New York, N.Y.–Republicans gathered here to re-nominate George W. Bush last week and to rally for his last campaign for the presidency. But it was increasingly obvious as the week went by that a platoon of Republican office-holders who would like Bush’s job in four years were already beginning their courtship of potential delegates to the next national convention. If Bush is re-elected, 2008 will be the first election since 1952 when the Vice President of a lame duck President will not be the heir apparent for the nomination to succeed him. That points to a hotly contested Republican presidential primary season–beginning in just two years. At least 11 Republicans were being mentioned around New York last week as potential candidates for 2008 and some were already acting like candidates. Two New Yorkers with White House ambitions, Gov. George Pataki and former New York Mayor Rudy Giuliani, addressed delegates from Iowa and New Hampshire, the respective sites of the first caucuses and first primary. Virginia Sen. George Allen, chairman of the National Republican Senatorial Committee, made the rounds of state delegations, including those from South Dakota and California. “We have been very well-attended,” New Hampshire GOP National Committeeman Tom Rath said of his state’s convention delegation. Sen. Chuck Hagel (Neb.) and Senate Majority Leader Bill Frist (Tenn.) both met with New Hampshire delegates on Monday. Hagel, who has occasionally irked conservatives with such stands as backing John McCain over Bush in 2000 or voting for McCain-Feingold campaign finance “reform,” and pushing trade with Castro’s Cuba, has signaled to friends he will at least go through the exploratory stage of a 2008 presidential campaign. Although, he cautioned, “it’s too early to talk about ’08,” Nebraska’s GOP National Committeeman Duane Acklie told HUMAN EVENTS on the convention floor Tuesday evening, “Chuck will probably be exploring in Iowa and New Hampshire. Let’s wait and see.” Tennessee Sen. Lamar Alexander, a former presidential candidate, said he had had one meeting with Frist about a presidential bid and “will support him if he runs. He’s got a wonderful story–his vacation is performing surgery in Sudan–and he has conservative principles with a moderate disposition.” “I feel like I know a corner of Iowa,” Massachusetts Gov. Mitt Romney told a breakfast meeting of Iowa delegates on Tuesday, recalling trips he made to the state in his first jobs after business school. The former Winter Olympics head also is scheduled to speak at the Iowa Republican Party’s annual Ronald Reagan dinner this October. Asked about potential favorites for 2008, Sen. Bob Bennett of Utah said: “I would have to have Mitt Romney high on my list. He has a lot of friends in Utah [site of the Winter Olympics] and his father was pretty highly regarded in our state.” Less visible but also mentioned for the race are Colorado Gov. Bill Owens and Pennsylvania Sen. Rick Santorum, both strong conservatives, and also less conservative Homeland Security Secretary Tom Ridge and political unknown NATO Supreme Commander Gen. James Jones. Hanging over the “exploratory” efforts to succeed Bush is the fact that convention delegates remain increasingly conservative and that at least three of the prospective candidates–Giuliani, Pataki, and Romney–hold decidedly non-conservative views on social issues. As veteran North Dakota State Rep. Gene Nicholas told us, “There are a lot of good folks out there, like Giuliani or Pataki, but the nominee is going to have to be a conservative–like, say, Rick Santorum.” Former Nebraska State Party Chairman Chuck Sigerson said: “Forget about Giuliani or Pataki. The nominee has to be conservative and pro-life.”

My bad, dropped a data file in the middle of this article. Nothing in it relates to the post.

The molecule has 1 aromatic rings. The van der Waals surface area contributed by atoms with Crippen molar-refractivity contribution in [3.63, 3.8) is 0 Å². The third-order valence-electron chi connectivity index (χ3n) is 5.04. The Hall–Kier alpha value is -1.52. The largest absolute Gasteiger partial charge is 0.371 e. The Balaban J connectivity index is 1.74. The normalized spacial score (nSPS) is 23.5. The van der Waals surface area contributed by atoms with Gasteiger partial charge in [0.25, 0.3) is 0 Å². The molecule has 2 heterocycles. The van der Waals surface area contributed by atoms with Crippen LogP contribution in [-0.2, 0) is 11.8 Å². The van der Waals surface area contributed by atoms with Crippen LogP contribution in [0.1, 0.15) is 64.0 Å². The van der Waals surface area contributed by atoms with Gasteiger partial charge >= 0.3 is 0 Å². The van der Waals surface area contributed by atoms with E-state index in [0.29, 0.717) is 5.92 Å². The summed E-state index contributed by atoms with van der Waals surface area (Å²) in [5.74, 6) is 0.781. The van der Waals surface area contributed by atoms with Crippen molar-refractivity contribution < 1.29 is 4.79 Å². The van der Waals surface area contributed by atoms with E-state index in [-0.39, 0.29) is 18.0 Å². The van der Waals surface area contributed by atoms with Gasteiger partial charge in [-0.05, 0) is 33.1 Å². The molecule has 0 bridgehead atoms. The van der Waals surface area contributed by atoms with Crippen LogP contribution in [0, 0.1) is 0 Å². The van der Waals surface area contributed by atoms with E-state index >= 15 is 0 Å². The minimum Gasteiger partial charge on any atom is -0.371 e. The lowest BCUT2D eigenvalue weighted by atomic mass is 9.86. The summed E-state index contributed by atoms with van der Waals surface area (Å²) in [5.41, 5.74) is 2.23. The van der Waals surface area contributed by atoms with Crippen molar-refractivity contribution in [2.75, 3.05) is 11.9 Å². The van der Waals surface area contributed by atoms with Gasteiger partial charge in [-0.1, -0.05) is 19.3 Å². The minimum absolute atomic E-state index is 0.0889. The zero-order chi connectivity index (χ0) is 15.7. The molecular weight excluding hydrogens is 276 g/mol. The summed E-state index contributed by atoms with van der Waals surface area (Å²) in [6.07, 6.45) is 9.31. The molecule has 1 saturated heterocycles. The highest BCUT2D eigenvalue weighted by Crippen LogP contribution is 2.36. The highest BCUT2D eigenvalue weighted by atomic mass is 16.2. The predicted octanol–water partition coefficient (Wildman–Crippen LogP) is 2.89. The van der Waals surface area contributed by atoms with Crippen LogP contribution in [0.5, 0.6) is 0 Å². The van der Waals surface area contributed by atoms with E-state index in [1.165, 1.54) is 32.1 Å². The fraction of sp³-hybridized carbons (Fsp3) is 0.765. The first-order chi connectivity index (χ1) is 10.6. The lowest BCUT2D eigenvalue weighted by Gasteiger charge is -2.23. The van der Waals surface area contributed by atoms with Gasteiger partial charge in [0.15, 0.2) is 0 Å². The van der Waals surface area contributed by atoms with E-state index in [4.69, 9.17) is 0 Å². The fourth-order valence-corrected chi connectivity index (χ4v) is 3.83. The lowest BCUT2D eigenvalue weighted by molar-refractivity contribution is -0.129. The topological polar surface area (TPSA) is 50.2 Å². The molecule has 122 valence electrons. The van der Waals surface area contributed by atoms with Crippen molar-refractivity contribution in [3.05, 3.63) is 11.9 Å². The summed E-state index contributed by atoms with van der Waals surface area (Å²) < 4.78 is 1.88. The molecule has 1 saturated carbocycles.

In NYC, several possible candidates were making the rounds
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